Is programming rocket science? What should security look like in a data-driven world? What’s new in the React.js ecosystem? Weekend Readings has it all!
We need to reconsider what security looks like in a data-driven world. At this moment, AI is at the center of every business conversation. Companies, governments, and researchers are obsessed with data. Not surprisingly, so are adversarial actors. We are currently seeing an evolution in how data is being manipulated. Read this article by Danah Boyd from Microsoft Research to find out more about manipulation in a data-driven world.
SQL vs NoSQL is a traditional holy war. Both technologies have their partisans and fierce opponents. Read the article by TimescaleDB CEO Ajay Kulkarni to know some details about the history of this competition and find the subjective evaluation of the author.
Every React.js developer knows about Higher Order Components and how they are reputed to be the best solution to pretty much any reusability issue. Not too many are aware that HOC are not the only option out there (and I am not talking about mixins) and there can be other ways to solve the same issues. Learn more about render property (or children prop as renderer) and how can you benefit from it – or at least get a bit more perspective.
If you are a Frontend developer with an interest in the React.js ecosystem, you have probably heard about the latest release marked with the number 16, as well as its license change. As with any major release, there are some changes that need to be done to your current applications if you’re thinking about migration. Here are some of the things you should take into account.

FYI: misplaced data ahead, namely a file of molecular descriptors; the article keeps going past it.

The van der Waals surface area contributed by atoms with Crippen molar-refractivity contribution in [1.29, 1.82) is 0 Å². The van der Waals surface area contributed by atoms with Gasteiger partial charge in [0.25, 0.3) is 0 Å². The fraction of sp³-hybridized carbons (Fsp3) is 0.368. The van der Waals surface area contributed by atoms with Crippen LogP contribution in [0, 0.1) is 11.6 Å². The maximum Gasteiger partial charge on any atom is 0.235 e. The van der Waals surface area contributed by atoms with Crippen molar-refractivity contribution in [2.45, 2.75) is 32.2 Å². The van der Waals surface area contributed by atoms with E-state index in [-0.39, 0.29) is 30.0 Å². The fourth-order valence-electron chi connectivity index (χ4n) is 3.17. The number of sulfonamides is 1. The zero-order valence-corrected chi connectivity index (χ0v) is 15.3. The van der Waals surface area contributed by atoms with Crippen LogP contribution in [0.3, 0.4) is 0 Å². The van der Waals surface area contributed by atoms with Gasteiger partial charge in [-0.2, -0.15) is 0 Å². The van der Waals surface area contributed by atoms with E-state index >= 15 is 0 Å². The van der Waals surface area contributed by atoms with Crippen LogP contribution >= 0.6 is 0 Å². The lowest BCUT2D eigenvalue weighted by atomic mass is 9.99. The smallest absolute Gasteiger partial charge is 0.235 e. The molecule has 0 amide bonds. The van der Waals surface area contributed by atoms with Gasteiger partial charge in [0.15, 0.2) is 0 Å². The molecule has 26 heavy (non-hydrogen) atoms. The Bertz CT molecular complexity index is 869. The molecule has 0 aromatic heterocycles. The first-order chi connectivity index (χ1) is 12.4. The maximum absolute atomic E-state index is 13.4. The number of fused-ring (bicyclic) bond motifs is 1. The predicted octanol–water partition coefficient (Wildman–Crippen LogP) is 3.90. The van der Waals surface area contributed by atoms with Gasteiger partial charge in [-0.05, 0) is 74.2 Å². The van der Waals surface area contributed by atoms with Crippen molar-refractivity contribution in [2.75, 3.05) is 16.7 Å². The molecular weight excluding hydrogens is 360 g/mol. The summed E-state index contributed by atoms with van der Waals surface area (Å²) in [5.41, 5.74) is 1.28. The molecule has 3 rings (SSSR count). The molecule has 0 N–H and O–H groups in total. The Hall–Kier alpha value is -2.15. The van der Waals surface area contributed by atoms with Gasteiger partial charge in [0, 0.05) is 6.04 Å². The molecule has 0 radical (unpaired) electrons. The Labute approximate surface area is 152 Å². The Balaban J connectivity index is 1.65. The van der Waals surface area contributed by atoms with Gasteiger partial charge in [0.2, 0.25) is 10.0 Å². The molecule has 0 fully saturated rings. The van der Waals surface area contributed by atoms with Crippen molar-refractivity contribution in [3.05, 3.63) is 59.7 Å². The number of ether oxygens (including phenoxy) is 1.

I’ve been already shared a few articles about future features of Ethereum – Zk-Snarks (zero-knowledge proofs) and proof-of-stake. Now Ethereum has announced a short-term roadmap for its development and network upgrades. The plan is to slowly adapt these new features. The introduction of proof-of-stake is not a “big bang” approach, but rather a lengthy coexistence of proof-of-work and proof-of-stake, with the latter taking over more responsibility. Read the article to find out about even more cool Ethereum features and not be confused when you hear about Metropolis, Byzantium, or Constantinople.
I often hear the phrase “This isn’t rocket science” in relation to software projects. I even use it myself from time to time. Still, we live in a digital era. Our lives are heavily dependent on software quality. Maybe not everyone should become a software engineer, and software engineers should be perceived as rocket scientists? Read this article, which provides a couple more analogies of software development, and share your thoughts on the topic.
What we call Moore’s law began as a simple observation of technological progress. In 1965 Gordon Moore, one of Intel’s co-founders (who was working for Fairchild Semiconductor at the time), predicted that the number of transistors per square inch would double every year (it was revised later on to double every two years). Recently, it has seemed that we have come so close to physical boundaries that Moore’s law is no longer valid, an idea emphasized by Nvidia CEO Jen-Hsun Huang. However, the latest research from MIT indicates that we may be able to overcome physical boundaries with so called “skyrmions”. What is that if not rocket science!